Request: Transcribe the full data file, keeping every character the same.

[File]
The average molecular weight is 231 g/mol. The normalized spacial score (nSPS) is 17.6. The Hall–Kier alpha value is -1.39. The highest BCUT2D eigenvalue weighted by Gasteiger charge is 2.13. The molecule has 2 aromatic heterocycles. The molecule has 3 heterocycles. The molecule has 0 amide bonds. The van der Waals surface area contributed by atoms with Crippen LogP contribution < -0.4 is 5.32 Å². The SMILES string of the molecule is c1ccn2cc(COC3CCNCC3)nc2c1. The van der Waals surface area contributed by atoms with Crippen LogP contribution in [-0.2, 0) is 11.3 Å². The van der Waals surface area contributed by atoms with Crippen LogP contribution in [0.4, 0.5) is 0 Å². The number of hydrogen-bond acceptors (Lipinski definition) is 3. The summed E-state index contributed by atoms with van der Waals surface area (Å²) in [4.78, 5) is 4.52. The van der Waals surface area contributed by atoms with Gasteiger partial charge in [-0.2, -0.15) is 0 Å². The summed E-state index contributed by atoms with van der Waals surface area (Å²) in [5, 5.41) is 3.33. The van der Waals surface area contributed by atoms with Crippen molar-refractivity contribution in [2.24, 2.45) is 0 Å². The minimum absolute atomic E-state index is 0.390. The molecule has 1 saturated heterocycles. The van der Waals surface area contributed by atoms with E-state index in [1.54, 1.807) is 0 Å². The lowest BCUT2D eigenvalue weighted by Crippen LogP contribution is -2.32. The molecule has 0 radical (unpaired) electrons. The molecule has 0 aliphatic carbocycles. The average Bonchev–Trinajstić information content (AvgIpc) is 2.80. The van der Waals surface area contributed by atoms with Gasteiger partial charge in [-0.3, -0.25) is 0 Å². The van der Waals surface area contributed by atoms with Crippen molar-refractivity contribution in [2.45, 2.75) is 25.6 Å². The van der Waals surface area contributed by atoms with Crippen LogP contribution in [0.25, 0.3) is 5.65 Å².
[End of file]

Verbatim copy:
The average molecular weight is 231 g/mol. The normalized spacial score (nSPS) is 17.6. The Hall–Kier alpha value is -1.39. The highest BCUT2D eigenvalue weighted by Gasteiger charge is 2.13. The molecule has 2 aromatic heterocycles. The molecule has 3 heterocycles. The molecule has 0 amide bonds. The van der Waals surface area contributed by atoms with Crippen LogP contribution < -0.4 is 5.32 Å². The SMILES string of the molecule is c1ccn2cc(COC3CCNCC3)nc2c1. The van der Waals surface area contributed by atoms with Crippen LogP contribution in [-0.2, 0) is 11.3 Å². The van der Waals surface area contributed by atoms with Crippen LogP contribution in [0.4, 0.5) is 0 Å². The number of hydrogen-bond acceptors (Lipinski definition) is 3. The summed E-state index contributed by atoms with van der Waals surface area (Å²) in [4.78, 5) is 4.52. The van der Waals surface area contributed by atoms with Gasteiger partial charge in [-0.2, -0.15) is 0 Å². The summed E-state index contributed by atoms with van der Waals surface area (Å²) in [5, 5.41) is 3.33. The van der Waals surface area contributed by atoms with Crippen molar-refractivity contribution in [2.24, 2.45) is 0 Å². The minimum absolute atomic E-state index is 0.390. The molecule has 1 saturated heterocycles. The van der Waals surface area contributed by atoms with E-state index in [1.54, 1.807) is 0 Å². The lowest BCUT2D eigenvalue weighted by Crippen LogP contribution is -2.32. The molecule has 0 radical (unpaired) electrons. The molecule has 0 aliphatic carbocycles. The average Bonchev–Trinajstić information content (AvgIpc) is 2.80. The van der Waals surface area contributed by atoms with Gasteiger partial charge in [-0.3, -0.25) is 0 Å². The van der Waals surface area contributed by atoms with Crippen molar-refractivity contribution in [2.45, 2.75) is 25.6 Å². The van der Waals surface area contributed by atoms with Crippen LogP contribution in [0.25, 0.3) is 5.65 Å².